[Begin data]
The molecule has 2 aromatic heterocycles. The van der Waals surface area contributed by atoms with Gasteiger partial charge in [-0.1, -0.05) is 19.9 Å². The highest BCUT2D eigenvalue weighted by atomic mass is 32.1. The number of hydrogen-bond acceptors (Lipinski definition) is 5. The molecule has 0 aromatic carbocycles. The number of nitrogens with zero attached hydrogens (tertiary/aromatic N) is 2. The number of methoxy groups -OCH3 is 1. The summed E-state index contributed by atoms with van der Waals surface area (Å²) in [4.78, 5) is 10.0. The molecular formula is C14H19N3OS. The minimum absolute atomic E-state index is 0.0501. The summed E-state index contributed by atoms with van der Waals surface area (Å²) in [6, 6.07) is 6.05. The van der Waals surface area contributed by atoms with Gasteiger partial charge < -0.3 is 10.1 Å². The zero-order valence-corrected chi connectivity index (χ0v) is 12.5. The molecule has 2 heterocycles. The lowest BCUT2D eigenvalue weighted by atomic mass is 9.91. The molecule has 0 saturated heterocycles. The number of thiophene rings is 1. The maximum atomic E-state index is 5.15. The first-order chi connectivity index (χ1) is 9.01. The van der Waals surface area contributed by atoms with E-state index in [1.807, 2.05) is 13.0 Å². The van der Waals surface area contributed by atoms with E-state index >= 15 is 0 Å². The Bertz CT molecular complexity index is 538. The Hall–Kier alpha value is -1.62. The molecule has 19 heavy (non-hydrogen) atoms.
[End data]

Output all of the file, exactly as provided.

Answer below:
The molecule has 2 aromatic heterocycles. The van der Waals surface area contributed by atoms with Gasteiger partial charge in [-0.1, -0.05) is 19.9 Å². The highest BCUT2D eigenvalue weighted by atomic mass is 32.1. The number of hydrogen-bond acceptors (Lipinski definition) is 5. The molecule has 0 aromatic carbocycles. The number of nitrogens with zero attached hydrogens (tertiary/aromatic N) is 2. The number of methoxy groups -OCH3 is 1. The summed E-state index contributed by atoms with van der Waals surface area (Å²) in [4.78, 5) is 10.0. The molecular formula is C14H19N3OS. The minimum absolute atomic E-state index is 0.0501. The summed E-state index contributed by atoms with van der Waals surface area (Å²) in [6, 6.07) is 6.05. The van der Waals surface area contributed by atoms with Gasteiger partial charge < -0.3 is 10.1 Å². The zero-order valence-corrected chi connectivity index (χ0v) is 12.5. The molecule has 2 heterocycles. The lowest BCUT2D eigenvalue weighted by atomic mass is 9.91. The molecule has 0 saturated heterocycles. The number of thiophene rings is 1. The maximum atomic E-state index is 5.15. The first-order chi connectivity index (χ1) is 9.01. The van der Waals surface area contributed by atoms with E-state index in [1.807, 2.05) is 13.0 Å². The van der Waals surface area contributed by atoms with E-state index >= 15 is 0 Å². The Bertz CT molecular complexity index is 538. The Hall–Kier alpha value is -1.62. The molecule has 19 heavy (non-hydrogen) atoms.